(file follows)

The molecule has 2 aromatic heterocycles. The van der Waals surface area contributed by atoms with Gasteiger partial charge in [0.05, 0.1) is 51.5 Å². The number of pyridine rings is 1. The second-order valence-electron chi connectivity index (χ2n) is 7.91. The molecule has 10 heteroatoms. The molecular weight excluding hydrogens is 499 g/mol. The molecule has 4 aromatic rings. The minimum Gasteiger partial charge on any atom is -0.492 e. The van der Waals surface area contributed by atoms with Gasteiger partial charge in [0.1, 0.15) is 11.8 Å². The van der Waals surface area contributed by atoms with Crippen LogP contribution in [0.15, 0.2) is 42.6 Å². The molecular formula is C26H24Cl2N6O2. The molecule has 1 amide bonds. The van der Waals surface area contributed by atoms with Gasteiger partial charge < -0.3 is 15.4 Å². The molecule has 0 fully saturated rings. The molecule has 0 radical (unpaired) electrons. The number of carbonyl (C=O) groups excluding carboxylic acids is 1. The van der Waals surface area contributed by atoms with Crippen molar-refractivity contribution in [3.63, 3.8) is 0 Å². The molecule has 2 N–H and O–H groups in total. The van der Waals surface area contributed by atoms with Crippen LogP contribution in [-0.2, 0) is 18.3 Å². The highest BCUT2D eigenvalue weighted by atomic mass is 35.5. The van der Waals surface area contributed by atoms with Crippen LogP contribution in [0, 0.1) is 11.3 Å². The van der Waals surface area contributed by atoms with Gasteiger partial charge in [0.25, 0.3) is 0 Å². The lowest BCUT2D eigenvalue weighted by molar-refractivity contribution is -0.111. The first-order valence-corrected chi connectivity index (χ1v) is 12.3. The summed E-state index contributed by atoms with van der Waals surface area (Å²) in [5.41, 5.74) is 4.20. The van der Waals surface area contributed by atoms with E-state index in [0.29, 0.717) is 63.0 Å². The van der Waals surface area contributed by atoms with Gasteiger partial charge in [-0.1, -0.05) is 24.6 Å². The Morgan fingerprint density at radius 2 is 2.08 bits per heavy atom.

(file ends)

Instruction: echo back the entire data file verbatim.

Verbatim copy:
The molecule has 2 aromatic heterocycles. The van der Waals surface area contributed by atoms with Gasteiger partial charge in [0.05, 0.1) is 51.5 Å². The number of pyridine rings is 1. The second-order valence-electron chi connectivity index (χ2n) is 7.91. The molecule has 10 heteroatoms. The molecular weight excluding hydrogens is 499 g/mol. The molecule has 4 aromatic rings. The minimum Gasteiger partial charge on any atom is -0.492 e. The van der Waals surface area contributed by atoms with Gasteiger partial charge in [0.1, 0.15) is 11.8 Å². The van der Waals surface area contributed by atoms with Crippen LogP contribution in [0.15, 0.2) is 42.6 Å². The molecular formula is C26H24Cl2N6O2. The molecule has 1 amide bonds. The van der Waals surface area contributed by atoms with Gasteiger partial charge < -0.3 is 15.4 Å². The molecule has 0 fully saturated rings. The molecule has 0 radical (unpaired) electrons. The number of carbonyl (C=O) groups excluding carboxylic acids is 1. The van der Waals surface area contributed by atoms with Crippen molar-refractivity contribution in [3.63, 3.8) is 0 Å². The molecule has 2 N–H and O–H groups in total. The van der Waals surface area contributed by atoms with Crippen LogP contribution in [-0.2, 0) is 18.3 Å². The highest BCUT2D eigenvalue weighted by atomic mass is 35.5. The van der Waals surface area contributed by atoms with Crippen LogP contribution in [0, 0.1) is 11.3 Å². The van der Waals surface area contributed by atoms with Gasteiger partial charge in [0.25, 0.3) is 0 Å². The lowest BCUT2D eigenvalue weighted by molar-refractivity contribution is -0.111. The first-order valence-corrected chi connectivity index (χ1v) is 12.3. The summed E-state index contributed by atoms with van der Waals surface area (Å²) in [5.41, 5.74) is 4.20. The van der Waals surface area contributed by atoms with E-state index in [0.29, 0.717) is 63.0 Å². The van der Waals surface area contributed by atoms with Gasteiger partial charge in [-0.1, -0.05) is 24.6 Å². The Morgan fingerprint density at radius 2 is 2.08 bits per heavy atom.